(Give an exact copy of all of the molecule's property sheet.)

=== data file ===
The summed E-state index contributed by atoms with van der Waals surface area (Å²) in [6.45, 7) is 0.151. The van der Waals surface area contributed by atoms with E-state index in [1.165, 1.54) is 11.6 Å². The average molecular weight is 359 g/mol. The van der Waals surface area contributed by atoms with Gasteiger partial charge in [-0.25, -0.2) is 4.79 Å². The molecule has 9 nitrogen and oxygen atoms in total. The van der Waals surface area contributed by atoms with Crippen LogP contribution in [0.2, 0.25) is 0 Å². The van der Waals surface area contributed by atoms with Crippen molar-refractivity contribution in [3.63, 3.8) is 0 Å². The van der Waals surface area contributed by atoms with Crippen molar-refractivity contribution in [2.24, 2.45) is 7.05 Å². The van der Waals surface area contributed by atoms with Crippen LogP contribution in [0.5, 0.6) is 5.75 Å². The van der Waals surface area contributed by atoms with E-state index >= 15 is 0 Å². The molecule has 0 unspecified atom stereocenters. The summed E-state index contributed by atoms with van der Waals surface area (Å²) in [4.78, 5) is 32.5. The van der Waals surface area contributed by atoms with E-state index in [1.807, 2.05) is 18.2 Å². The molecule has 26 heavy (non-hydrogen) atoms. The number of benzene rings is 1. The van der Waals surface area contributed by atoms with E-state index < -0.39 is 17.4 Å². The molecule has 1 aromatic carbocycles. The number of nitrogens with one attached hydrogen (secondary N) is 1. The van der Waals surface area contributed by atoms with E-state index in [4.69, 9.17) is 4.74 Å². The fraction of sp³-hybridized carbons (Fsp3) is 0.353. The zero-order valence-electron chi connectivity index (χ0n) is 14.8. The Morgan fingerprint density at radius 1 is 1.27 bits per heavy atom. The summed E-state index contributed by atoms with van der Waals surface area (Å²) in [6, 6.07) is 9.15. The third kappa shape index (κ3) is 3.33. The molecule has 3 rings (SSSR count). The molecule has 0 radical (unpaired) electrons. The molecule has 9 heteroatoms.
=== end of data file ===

The summed E-state index contributed by atoms with van der Waals surface area (Å²) in [6.45, 7) is 0.151. The van der Waals surface area contributed by atoms with E-state index in [1.165, 1.54) is 11.6 Å². The average molecular weight is 359 g/mol. The van der Waals surface area contributed by atoms with Gasteiger partial charge in [-0.25, -0.2) is 4.79 Å². The molecule has 9 nitrogen and oxygen atoms in total. The van der Waals surface area contributed by atoms with Crippen LogP contribution in [0.2, 0.25) is 0 Å². The van der Waals surface area contributed by atoms with Crippen molar-refractivity contribution in [3.63, 3.8) is 0 Å². The van der Waals surface area contributed by atoms with Crippen molar-refractivity contribution in [2.24, 2.45) is 7.05 Å². The van der Waals surface area contributed by atoms with Crippen LogP contribution in [0.5, 0.6) is 5.75 Å². The van der Waals surface area contributed by atoms with E-state index >= 15 is 0 Å². The molecule has 0 unspecified atom stereocenters. The summed E-state index contributed by atoms with van der Waals surface area (Å²) in [4.78, 5) is 32.5. The van der Waals surface area contributed by atoms with E-state index in [1.807, 2.05) is 18.2 Å². The molecule has 26 heavy (non-hydrogen) atoms. The number of benzene rings is 1. The van der Waals surface area contributed by atoms with E-state index < -0.39 is 17.4 Å². The molecule has 1 aromatic carbocycles. The number of nitrogens with one attached hydrogen (secondary N) is 1. The van der Waals surface area contributed by atoms with E-state index in [4.69, 9.17) is 4.74 Å². The fraction of sp³-hybridized carbons (Fsp3) is 0.353. The zero-order valence-electron chi connectivity index (χ0n) is 14.8. The Morgan fingerprint density at radius 1 is 1.27 bits per heavy atom. The summed E-state index contributed by atoms with van der Waals surface area (Å²) in [6, 6.07) is 9.15. The third kappa shape index (κ3) is 3.33. The molecule has 3 rings (SSSR count). The molecule has 0 radical (unpaired) electrons. The molecule has 9 heteroatoms.